When he was growing up in New Orleans, Rick Rowland’s father was a real estate developer. Rowland helped with his father’s business, spending his summers as a carpenter’s assistant on single-family homes and garden apartments.
“That helped me from an early age develop a keen interest in housing,” Rowland says.
After graduating from the University of Pennsylvania with a master’s degree in architecture and an MBA from Wharton, Rowland went into the business world and spent fifteen years in Goldman Sachs’ real estate investment banking department. But he never lost his enthusiasm for building that was passed down from his father, and in 1994 Rowland left Goldman Sachs to form his own homebuilding company, BSF Properties. In the 21 years since, Rowland, a registered architect, and his team of contractors have built BSF into a company with an impeccable record for building speculative luxury single-family homes in the Greenwich, Conn., market.
BSF is not a volume homebuilder; instead it focuses on a few high-value properties for this affluent market. In most cases, the company buys lots with an existing house, tears down the structure and replaces it with a larger and more upscale home. BSF’s first project was a 4,200-square-foot home in Purchase, N.Y., that sold for $900,000. Since then, the company has completed 18 more homes, most of them between 4,300 and 11,600 square feet and selling for between $5 million and $10 million.
The company got its start building in Westchester County north of New York City, but high taxes eventually drove BSF toward the Greenwich, Conn. area near the state border. “One of the reasons we stopped building in Westchester was the sticker shock of the property taxes,” Rowland says. In Greenwich, BSF found a similarly affluent customer base with significantly lower taxes, making for a more appealing market for buyers.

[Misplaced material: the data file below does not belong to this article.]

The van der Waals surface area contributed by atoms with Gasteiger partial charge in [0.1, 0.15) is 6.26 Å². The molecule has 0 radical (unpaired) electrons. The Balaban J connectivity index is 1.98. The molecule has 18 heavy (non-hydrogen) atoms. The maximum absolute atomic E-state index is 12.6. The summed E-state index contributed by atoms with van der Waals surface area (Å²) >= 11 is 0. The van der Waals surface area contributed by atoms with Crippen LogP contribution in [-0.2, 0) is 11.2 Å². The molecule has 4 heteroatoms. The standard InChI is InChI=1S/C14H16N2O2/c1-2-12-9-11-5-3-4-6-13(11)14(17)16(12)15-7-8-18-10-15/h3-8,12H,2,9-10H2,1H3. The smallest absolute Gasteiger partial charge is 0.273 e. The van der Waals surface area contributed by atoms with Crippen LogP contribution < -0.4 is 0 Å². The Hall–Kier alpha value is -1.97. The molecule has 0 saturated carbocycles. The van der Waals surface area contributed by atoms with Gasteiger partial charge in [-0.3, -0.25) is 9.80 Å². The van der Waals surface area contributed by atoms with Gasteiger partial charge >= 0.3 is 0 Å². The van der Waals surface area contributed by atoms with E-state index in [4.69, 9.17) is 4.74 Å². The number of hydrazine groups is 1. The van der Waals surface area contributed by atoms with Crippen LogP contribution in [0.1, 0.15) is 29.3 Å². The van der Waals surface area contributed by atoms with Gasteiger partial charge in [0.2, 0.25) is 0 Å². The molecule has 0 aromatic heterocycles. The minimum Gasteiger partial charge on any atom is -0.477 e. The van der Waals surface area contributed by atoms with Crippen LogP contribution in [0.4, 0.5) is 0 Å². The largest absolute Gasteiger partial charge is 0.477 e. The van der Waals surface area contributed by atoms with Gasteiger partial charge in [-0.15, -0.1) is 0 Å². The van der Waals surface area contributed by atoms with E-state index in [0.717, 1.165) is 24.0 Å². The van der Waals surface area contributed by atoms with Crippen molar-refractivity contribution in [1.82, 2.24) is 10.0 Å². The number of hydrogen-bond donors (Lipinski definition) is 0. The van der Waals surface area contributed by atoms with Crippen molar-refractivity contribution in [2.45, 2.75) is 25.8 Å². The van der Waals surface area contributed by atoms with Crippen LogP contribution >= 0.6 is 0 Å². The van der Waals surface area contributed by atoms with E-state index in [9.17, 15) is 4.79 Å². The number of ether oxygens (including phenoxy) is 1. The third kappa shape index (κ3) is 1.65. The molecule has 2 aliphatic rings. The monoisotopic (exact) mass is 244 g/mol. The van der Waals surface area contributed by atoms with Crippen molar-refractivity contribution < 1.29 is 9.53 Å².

BSF has concentrated on the area known as Mid-Country Greenwich, the stretch of land south of the Merrit Parkway. Much of the area is built up, so Rowland seeks out challenging properties, such as those with wetlands and ledge rock, where he can create a market advantage.
Local regulations, wetlands, and ledge rock complications might turn away many builders, but Rowland tries to turn these difficulties into opportunity. “We look for sites where we can be creative,” he adds.
Building a Team
BSF itself is a one-man operation – it has no official employees. The average BSF home requires work from about 60 subcontractors and design professionals, Rowland estimates. “We really do have a great team of subs,” he says. “We’ve been working with many of them for 20 years. We have loyalty from our subs, and, in turn, we give loyalty back to them.”
The key characteristics BSF looks for when choosing its subcontractors are their quality of work and safety record, Rowland says. The company rewards its partners by paying quickly and granting continuous future work. For a one-man company such as BSF, it is critical to develop strong partnerships because those relationships are reflected in the quality of the home and the developer’s image in the market. “Our reputation is really based on the quality of our team,” Rowland explains.
Which is why Rowland has taken care to put together a team of outside contractors and supporting businesses he can trust. The team includes his wife, Susan, who gets very involved in the planning and design of the new homes. Other important team members include an on-site construction manager, Manny Sopasis, a craftsman builder, the architectural firm Contadino Architects, kitchen designer Lindy Weaver Design Associates, and Carolyn Sarsen, his exclusive real estate agent with David Ogilvy & Associates. “We are very much a collaborative team effort with everyone we work with,” Rowland says.